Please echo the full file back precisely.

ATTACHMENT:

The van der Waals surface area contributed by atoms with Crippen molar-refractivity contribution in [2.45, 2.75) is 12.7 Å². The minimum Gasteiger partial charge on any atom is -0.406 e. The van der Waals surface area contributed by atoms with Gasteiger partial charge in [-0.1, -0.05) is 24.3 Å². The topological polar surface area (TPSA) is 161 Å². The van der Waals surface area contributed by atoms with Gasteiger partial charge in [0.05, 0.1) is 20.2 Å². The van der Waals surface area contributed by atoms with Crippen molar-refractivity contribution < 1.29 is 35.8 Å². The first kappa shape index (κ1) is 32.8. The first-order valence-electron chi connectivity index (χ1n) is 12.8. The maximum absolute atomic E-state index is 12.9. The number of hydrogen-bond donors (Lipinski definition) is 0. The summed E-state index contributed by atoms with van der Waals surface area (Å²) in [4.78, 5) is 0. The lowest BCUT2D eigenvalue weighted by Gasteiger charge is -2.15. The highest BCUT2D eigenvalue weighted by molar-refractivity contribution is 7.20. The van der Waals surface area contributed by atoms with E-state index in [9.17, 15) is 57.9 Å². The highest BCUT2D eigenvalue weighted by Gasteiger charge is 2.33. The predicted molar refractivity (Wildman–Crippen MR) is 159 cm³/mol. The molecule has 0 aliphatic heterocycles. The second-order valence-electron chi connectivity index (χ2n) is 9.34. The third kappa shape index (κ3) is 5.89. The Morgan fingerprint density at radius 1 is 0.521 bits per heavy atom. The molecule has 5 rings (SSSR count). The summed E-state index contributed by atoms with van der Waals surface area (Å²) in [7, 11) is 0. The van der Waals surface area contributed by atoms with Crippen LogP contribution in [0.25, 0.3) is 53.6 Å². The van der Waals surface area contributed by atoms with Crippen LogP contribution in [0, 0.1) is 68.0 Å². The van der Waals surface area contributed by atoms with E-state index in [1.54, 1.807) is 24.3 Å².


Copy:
The van der Waals surface area contributed by atoms with Crippen molar-refractivity contribution in [2.45, 2.75) is 12.7 Å². The minimum Gasteiger partial charge on any atom is -0.406 e. The van der Waals surface area contributed by atoms with Gasteiger partial charge in [-0.1, -0.05) is 24.3 Å². The topological polar surface area (TPSA) is 161 Å². The van der Waals surface area contributed by atoms with Gasteiger partial charge in [0.05, 0.1) is 20.2 Å². The van der Waals surface area contributed by atoms with Crippen molar-refractivity contribution < 1.29 is 35.8 Å². The first kappa shape index (κ1) is 32.8. The first-order valence-electron chi connectivity index (χ1n) is 12.8. The maximum absolute atomic E-state index is 12.9. The number of hydrogen-bond donors (Lipinski definition) is 0. The summed E-state index contributed by atoms with van der Waals surface area (Å²) in [4.78, 5) is 0. The lowest BCUT2D eigenvalue weighted by Gasteiger charge is -2.15. The highest BCUT2D eigenvalue weighted by molar-refractivity contribution is 7.20. The van der Waals surface area contributed by atoms with E-state index in [9.17, 15) is 57.9 Å². The highest BCUT2D eigenvalue weighted by Gasteiger charge is 2.33. The predicted molar refractivity (Wildman–Crippen MR) is 159 cm³/mol. The molecule has 0 aliphatic heterocycles. The second-order valence-electron chi connectivity index (χ2n) is 9.34. The third kappa shape index (κ3) is 5.89. The Morgan fingerprint density at radius 1 is 0.521 bits per heavy atom. The molecule has 5 rings (SSSR count). The summed E-state index contributed by atoms with van der Waals surface area (Å²) in [7, 11) is 0. The van der Waals surface area contributed by atoms with Crippen LogP contribution in [0.25, 0.3) is 53.6 Å². The van der Waals surface area contributed by atoms with Crippen LogP contribution in [0, 0.1) is 68.0 Å². The van der Waals surface area contributed by atoms with E-state index in [1.54, 1.807) is 24.3 Å².